A midlife crisis takes a handful of surreal turns in Joshua Mohr’s (Damascas, 2011, etc.) latest novel.
Bob Coffen has two kids, a suburban home, an athlete wife whom he adores and a successful career building violent video games. But as his marriage begins to crumble, Bob’s life becomes unhinged in sometimes amusing, sometimes poignant ways. The story opens on a bad day for Bob: He’s been insulted by his boss and nearly run over by his neighbor, Schumann, a macho type who’s never gotten over his football-hero past. Then, his wife, Jane, drags him to a marital seminar held by magician Bjorn the Bereft, whose conjuring tricks literally put Bob’s marriage on thin ice. When Jane throws him out of the house, Bob enlists Schumann as his coach and begins a quest to pull himself together. He first bonds with Tilda, a waitress at his favorite fast-food joint who has a profitable sideline doing phone sex through the takeout intercom. His other new friend is Ace, a janitor at his company who moonlights in a Kiss tribute band that sings everything in French, hence their name, French Kiss. While Bob designs a bestiality-themed game, Jane trains to set a world record for treading water. Mohr has a clever imagination, and this book's elaborate jokes sometimes overdo the cleverness: Schumann, who speaks entirely in football-coach lingo, can be too much of a cartoon. But the story also hinges on some universal issues, namely, Bob’s struggles to rekindle his romance, recapture his creativity and regain control of his life.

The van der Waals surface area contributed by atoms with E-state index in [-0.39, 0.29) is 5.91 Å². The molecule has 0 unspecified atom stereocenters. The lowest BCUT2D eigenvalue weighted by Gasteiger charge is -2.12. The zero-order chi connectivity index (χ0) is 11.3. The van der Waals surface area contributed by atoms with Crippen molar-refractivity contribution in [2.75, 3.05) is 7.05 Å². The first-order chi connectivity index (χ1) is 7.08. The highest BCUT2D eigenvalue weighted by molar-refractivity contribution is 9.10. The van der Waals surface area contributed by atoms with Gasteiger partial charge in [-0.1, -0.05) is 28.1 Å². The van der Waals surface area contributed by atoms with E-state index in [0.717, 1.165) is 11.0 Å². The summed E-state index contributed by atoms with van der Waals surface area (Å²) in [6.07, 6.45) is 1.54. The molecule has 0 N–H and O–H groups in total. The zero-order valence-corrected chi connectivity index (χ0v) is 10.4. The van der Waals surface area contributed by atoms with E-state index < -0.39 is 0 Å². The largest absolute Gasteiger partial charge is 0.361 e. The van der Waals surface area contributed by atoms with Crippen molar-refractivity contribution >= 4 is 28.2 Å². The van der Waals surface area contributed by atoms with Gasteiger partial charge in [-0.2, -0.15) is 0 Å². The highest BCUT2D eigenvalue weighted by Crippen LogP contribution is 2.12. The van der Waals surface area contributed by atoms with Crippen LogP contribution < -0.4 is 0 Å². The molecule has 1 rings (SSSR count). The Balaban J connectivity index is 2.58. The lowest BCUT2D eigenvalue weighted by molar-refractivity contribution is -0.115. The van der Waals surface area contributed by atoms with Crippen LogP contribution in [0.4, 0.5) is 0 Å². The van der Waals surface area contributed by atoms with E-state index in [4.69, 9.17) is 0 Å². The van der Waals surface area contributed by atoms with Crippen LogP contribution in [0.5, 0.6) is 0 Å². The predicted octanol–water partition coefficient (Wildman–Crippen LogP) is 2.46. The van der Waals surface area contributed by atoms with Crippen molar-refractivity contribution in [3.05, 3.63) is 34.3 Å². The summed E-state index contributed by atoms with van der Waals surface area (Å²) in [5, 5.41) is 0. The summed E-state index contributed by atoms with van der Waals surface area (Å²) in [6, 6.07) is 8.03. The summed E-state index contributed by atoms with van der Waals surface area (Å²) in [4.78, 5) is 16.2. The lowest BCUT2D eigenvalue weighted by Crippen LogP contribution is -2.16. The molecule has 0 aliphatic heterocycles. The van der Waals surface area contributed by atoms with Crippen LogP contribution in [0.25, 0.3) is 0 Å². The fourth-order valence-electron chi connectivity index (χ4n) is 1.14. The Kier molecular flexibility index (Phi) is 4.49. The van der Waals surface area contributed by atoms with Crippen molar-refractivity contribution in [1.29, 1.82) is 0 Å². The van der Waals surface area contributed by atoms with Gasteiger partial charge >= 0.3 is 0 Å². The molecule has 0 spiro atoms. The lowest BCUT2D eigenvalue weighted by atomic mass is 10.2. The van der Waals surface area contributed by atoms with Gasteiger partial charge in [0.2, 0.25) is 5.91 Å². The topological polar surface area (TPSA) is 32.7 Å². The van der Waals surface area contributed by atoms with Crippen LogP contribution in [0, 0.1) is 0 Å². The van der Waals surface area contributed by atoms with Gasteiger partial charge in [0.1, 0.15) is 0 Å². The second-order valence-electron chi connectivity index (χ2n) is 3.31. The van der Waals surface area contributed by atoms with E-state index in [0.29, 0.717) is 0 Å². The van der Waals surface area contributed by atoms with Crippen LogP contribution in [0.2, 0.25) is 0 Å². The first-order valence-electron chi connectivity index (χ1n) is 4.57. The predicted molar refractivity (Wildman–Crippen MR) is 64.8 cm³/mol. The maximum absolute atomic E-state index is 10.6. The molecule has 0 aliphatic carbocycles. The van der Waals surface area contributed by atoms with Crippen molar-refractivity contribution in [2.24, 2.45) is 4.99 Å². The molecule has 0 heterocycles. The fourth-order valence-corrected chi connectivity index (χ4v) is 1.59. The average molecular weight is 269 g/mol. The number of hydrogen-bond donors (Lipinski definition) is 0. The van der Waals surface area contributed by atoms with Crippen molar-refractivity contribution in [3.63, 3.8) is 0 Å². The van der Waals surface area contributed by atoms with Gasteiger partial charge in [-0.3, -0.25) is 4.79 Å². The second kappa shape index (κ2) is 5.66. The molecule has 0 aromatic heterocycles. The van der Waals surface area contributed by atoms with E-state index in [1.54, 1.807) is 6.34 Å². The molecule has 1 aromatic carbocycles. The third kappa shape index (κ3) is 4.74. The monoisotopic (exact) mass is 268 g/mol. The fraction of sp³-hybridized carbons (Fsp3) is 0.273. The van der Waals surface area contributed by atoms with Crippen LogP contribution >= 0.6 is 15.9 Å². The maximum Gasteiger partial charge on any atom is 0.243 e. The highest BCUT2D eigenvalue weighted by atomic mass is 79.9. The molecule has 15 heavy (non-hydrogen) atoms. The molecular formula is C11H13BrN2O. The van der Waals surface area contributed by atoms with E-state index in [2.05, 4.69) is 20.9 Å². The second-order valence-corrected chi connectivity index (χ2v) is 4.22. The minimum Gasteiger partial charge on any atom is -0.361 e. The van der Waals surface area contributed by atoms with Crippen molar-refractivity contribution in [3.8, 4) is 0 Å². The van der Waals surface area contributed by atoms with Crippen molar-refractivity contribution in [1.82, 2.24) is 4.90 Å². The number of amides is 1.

To the book’s credit, Mohr never loses the story’s emotional heart.